One problem this creates is that we don't regularly find out whether such calls actually uncovered an unregistered VR or not. Recently, the VRCD has been helpful to me in cleaning up my database that tracks hotline calls.
For example, I asked VRCD officials if they could review a list of 15 addresses (from calls that are several months in the past) that I had found in Hotline reports where we did not yet know the results of VRCD investigations. Of those, VRCD told me that 14 were determined not to be unregistered VRs. One is still under investigation (and I suspect is likely to be cited for "failure to register").
I later found another 11 similar Hotline-reported addresses and have asked for clarification on those, if it's possible. (I'm still waiting for VRCD's reply about those—though I suspect we'll find once again that most of them are not being operated as STRs.)
Since February of this year we are, at present, only aware of 2 unregistered properties that were identified via Hotline calls and these were in the Feb - April 15th time period (before City-first response).
Anyway, the point is: If there were a lot of unregistered rentals, we would see substantially more identified via Hotline reports. I'll spare you the math, but basically what we see from the Hotline implies that there might be a couple dozen unregistered rentals out there that haven't been identified yet.
Basically, I believe it's because there are very few vacation rental properties operating without registration full-time or year-round. So, any nuisances that they might create aren't happening all the time. Further, any evidence of their operation is also not discoverable at all times of the year.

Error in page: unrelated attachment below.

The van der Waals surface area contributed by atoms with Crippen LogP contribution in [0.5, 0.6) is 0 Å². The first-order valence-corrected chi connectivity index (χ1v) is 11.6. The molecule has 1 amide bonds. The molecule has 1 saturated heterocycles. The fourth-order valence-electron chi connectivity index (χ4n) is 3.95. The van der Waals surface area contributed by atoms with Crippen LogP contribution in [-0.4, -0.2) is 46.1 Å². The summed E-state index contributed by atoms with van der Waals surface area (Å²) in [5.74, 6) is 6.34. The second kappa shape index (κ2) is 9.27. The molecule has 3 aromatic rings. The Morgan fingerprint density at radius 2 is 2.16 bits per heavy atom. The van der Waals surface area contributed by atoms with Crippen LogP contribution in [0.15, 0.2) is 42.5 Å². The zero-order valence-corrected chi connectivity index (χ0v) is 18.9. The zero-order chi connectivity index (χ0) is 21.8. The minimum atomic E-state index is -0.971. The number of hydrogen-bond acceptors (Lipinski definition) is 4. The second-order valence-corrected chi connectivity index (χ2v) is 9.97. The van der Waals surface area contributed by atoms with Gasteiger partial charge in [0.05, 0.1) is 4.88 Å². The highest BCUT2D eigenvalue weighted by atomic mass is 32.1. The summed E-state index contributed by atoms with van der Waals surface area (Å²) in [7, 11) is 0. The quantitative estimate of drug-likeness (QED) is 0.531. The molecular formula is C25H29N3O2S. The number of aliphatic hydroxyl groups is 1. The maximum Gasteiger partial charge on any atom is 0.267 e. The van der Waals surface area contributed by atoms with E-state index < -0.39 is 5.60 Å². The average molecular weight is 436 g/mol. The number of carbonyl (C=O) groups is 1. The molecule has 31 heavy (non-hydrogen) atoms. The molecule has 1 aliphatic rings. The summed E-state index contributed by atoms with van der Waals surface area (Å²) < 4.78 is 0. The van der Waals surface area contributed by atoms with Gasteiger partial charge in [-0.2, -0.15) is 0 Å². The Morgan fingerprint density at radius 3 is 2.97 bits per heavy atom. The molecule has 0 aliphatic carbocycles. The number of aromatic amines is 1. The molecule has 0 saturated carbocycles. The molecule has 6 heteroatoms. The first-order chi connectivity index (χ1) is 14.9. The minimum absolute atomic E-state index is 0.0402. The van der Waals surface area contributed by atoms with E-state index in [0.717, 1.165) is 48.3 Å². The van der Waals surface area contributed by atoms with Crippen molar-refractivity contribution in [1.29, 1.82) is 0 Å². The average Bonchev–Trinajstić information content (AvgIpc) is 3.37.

Additionally, though there are certainly some small number of homeowners who begin operation of a vacation rental property without being aware of registration (and other) requirements, many individuals who seek to begin renting their properties short-term in Palm Springs use the services of a professional property management firm.
In fact, about 50% of vacation rentals in Palm Springs use a property management firm to manage their short-term rental activities. These agencies handle property registration on behalf of their clients. And there's no evidence that any of them have ever failed to properly register a new property (at least in recent years).
My overall sense of the situation—based on my analysis of compliance activities and discussions with VRCD staff—is this:
I know, I know! This is a long way of explaining why and how it's so hard to identify unregistered vacation rentals in Palm Springs. In short: It's difficult for a variety of historical reasons, not the least of which is that the City has done an excellent job of making homeowners aware of vacation rental registration requirements for many years.
As for the numbers—they seem to be small: While we can't ever "know" how many unregistered VRs there might be (that's like asking "how many folks are going fishing without a license?")—all available evidence points to the numbers being pretty small and, of these, many are not "vacation rentals" as many residents of Palm Springs would understand them (that is, homes that are used frequently as short-term rentals).
Since Ordinance 1918 went into effect, 165 citations for "Failure to Register" have been issued to Homeshares and Vacation Rentals. While we do not know the breakout here, many of these must have been Homeshares. There were 55 unregistered Vacation Rentals whose owners have been made permanently ineligible to ever receive a permit. Some number of additional unregistered VRs must have been allowed to come into compliance. If there were about 200-ish unregistered vacation rentals operating in 2017, VRCD has made a huge impact in finding and citing these homes.
While we should desire the identification and removal of such unregistered vacation rental properties, doing so:
However, the VRCD very diligently (and commendably) works to identify such properties, as we should expect.
I intend to update this article in the future as we see more information from ongoing vacation rental ordinance enforcement efforts.